Animals will live fast and die young.

Given the high odds of spontaneous self-immolation, evolution will put a premium on reproducing early. Phanimals will grow quickly, eat a ton, and start reproducing as fast as possible. Evolution will be a tradeoff between being slow and being flammable. Given relatively easy access to food in the form of slower animals and hugely abundant plant life, the need to eat a lot won't be too much of an issue for the phanimals. They also won't need to breathe, which will simplify their internal anatomy somewhat and make the transition between sea dwelling and land dwelling creatures simpler.

How will this affect civilization?

With a highly flammible portion of the biosphere which really doesn't threaten to ignite the rest, given the lack of free oxygen, your creatures will likely develop and harness fire faster than early humans did. Fire will also be much more dangerous, both to the fire-users and to potential enemies. It will quickly be weaponized, and will be far more dangerous than any other simple weapons, such as swords. Bows with flaming arrows, followed by progressively longer ranged fire-shooting weapons, will be a common weapon. Creatures will probably be fairly watery with their hydrazine stored in some form of sealed and protected internal organ, but even so, fire will be incredibly deadly to them, and these won't be standard Earth-variety flaming arrows, but rather arrows tipped with hydrazine, which will continue to burn even inside of a target, since it doesn't need oxygen to do so.

Rocketry, given the abundance of a simple monopropellant, will also develop quickly, and without any need to breathe, space exploration will be significantly simpler for your creatures, who may explore their moons before developing the most basic of computers. Getting to other planets, of course, would be a multi-generation expedition, given their life expectancy of ten years or so.

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  • $\begingroup$ Thanks, great answer - especially the bit about rocketry! And some new chemistry to investigate. When you refer to developing fire are you referring to fire using free oxygen from somewhere, or alternative oxidants to react with hydrogen? $\endgroup$ – rumguff Oct 6 '15 at 22:17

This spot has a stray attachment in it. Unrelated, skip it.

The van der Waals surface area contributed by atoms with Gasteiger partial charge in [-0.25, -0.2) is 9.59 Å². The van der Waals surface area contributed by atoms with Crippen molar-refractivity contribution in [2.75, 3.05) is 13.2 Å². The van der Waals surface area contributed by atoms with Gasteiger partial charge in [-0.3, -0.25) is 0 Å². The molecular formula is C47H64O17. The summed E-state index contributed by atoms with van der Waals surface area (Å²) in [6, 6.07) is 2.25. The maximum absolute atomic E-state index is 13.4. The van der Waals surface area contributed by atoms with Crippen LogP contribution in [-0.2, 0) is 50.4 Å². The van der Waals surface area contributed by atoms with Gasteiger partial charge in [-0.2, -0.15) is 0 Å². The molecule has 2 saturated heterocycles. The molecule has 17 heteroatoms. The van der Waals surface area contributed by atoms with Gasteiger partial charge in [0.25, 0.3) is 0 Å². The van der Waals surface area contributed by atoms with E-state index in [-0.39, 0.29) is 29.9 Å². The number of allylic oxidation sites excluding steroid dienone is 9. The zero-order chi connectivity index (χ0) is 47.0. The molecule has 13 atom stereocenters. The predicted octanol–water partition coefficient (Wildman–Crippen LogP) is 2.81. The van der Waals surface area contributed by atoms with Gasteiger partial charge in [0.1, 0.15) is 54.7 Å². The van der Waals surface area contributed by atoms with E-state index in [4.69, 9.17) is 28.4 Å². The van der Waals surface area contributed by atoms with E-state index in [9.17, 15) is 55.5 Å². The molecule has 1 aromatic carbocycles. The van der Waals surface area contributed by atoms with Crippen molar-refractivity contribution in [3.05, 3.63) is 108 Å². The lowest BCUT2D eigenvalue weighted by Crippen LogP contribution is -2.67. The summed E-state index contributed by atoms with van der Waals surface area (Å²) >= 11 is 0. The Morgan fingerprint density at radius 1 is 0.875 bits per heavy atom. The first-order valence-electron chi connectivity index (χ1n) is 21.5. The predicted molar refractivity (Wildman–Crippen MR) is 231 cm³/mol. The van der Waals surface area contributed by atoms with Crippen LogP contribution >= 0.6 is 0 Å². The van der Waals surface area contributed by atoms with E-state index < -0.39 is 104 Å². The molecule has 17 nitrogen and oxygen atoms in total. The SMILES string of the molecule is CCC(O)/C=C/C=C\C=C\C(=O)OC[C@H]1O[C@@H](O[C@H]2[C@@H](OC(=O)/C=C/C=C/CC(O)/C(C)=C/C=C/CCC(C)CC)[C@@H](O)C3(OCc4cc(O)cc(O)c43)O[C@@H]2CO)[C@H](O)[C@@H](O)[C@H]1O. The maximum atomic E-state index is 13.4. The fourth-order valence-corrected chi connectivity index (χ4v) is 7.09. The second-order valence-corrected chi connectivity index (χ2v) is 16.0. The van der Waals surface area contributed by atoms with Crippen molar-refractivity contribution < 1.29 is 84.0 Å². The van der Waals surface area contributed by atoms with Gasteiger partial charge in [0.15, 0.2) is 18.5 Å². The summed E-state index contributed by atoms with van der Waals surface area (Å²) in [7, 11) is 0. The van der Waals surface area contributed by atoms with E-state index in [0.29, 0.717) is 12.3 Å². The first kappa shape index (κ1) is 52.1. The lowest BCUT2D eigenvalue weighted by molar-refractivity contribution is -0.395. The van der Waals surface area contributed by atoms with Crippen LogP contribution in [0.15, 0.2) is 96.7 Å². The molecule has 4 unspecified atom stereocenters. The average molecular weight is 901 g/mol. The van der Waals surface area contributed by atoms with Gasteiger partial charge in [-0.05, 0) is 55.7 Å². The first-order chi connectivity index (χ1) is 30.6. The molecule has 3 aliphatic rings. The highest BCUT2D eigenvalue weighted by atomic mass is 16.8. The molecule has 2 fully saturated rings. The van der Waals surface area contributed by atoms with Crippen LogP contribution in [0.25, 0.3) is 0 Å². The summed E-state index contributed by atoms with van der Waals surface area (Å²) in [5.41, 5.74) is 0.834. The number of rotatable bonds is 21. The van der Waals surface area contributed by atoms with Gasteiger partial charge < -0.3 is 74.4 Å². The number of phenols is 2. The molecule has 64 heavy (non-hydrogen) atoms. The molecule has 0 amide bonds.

• $\begingroup$ Something like hydrazine doesn't need either oxygen or hydrogen to burn, just sufficient energy. If such a compound were the energy storage medium for your phanimals, your pheople could either extract it from other animals or from their own dead. A spark from something like flint and steel would be all that would be required to start it burning. $\endgroup$ – ckersch Oct 7 '15 at 2:54
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Assuming such 'pharb' molecules exist*, are there any scientific problems with constructing a rich setting for a sapient civilisation at tech levels similar to 1000-2000AD on this plant?

Should be no problems. We still don't know how every link in the chain works and interrelates perfectly for our Earth, so you can assume that life will adapt in ways you cannot predict. It's always okay to assume gaps in knowledge.

What are the most obvious differences with the earths ecosystem going to be?

Atmosphere

Your atmosphere is going to be very weird. Methane and hydrogen normally separate, but you can probably come up with weather systems that would mix them. Even then, concentrations of your primary -trophs and secondary -trophs would depend heavily on elevation; mountains would be hostile to pharbs and phanimals, but valleys and caves would be suffused with methane.

The atmosphere would be explosive anywhere oxygen would be introduced. You've got water oceans, so probably there, or wherever the oxygen came from to make those oceans in the first place. (Underground?) In particular, electrical currents could produce locations of great violence. Consider cloud-to-water lightning—yikes.